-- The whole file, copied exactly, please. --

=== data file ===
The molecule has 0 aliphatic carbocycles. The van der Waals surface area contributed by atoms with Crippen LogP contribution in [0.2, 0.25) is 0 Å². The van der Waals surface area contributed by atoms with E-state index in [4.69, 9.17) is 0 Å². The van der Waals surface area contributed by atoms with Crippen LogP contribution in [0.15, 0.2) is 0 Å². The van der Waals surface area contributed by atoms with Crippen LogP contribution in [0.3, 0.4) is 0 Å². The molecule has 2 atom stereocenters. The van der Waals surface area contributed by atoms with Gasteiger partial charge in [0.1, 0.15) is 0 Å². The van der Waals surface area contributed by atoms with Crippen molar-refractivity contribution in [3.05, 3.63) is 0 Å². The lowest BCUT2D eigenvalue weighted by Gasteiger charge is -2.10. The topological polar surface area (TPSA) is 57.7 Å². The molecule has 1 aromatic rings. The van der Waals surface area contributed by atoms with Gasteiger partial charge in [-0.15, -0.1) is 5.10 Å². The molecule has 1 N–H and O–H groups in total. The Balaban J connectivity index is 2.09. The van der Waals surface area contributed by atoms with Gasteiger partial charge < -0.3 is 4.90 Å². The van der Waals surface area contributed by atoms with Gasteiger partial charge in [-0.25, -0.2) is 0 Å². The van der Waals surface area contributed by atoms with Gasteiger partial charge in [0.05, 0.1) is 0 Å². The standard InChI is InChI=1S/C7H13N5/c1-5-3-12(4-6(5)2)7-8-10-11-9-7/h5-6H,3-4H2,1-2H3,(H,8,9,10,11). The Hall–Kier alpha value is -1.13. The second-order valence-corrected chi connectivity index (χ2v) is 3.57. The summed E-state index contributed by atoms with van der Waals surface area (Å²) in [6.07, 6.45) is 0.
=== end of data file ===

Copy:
The molecule has 0 aliphatic carbocycles. The van der Waals surface area contributed by atoms with Crippen LogP contribution in [0.2, 0.25) is 0 Å². The van der Waals surface area contributed by atoms with E-state index in [4.69, 9.17) is 0 Å². The van der Waals surface area contributed by atoms with Crippen LogP contribution in [0.15, 0.2) is 0 Å². The van der Waals surface area contributed by atoms with Crippen LogP contribution in [0.3, 0.4) is 0 Å². The molecule has 2 atom stereocenters. The van der Waals surface area contributed by atoms with Gasteiger partial charge in [0.1, 0.15) is 0 Å². The van der Waals surface area contributed by atoms with Crippen molar-refractivity contribution in [3.05, 3.63) is 0 Å². The lowest BCUT2D eigenvalue weighted by Gasteiger charge is -2.10. The topological polar surface area (TPSA) is 57.7 Å². The molecule has 1 aromatic rings. The van der Waals surface area contributed by atoms with Gasteiger partial charge in [-0.15, -0.1) is 5.10 Å². The molecule has 1 N–H and O–H groups in total. The Balaban J connectivity index is 2.09. The van der Waals surface area contributed by atoms with Gasteiger partial charge < -0.3 is 4.90 Å². The van der Waals surface area contributed by atoms with Gasteiger partial charge in [-0.25, -0.2) is 0 Å². The van der Waals surface area contributed by atoms with Gasteiger partial charge in [0.05, 0.1) is 0 Å². The standard InChI is InChI=1S/C7H13N5/c1-5-3-12(4-6(5)2)7-8-10-11-9-7/h5-6H,3-4H2,1-2H3,(H,8,9,10,11). The Hall–Kier alpha value is -1.13. The second-order valence-corrected chi connectivity index (χ2v) is 3.57. The summed E-state index contributed by atoms with van der Waals surface area (Å²) in [6.07, 6.45) is 0.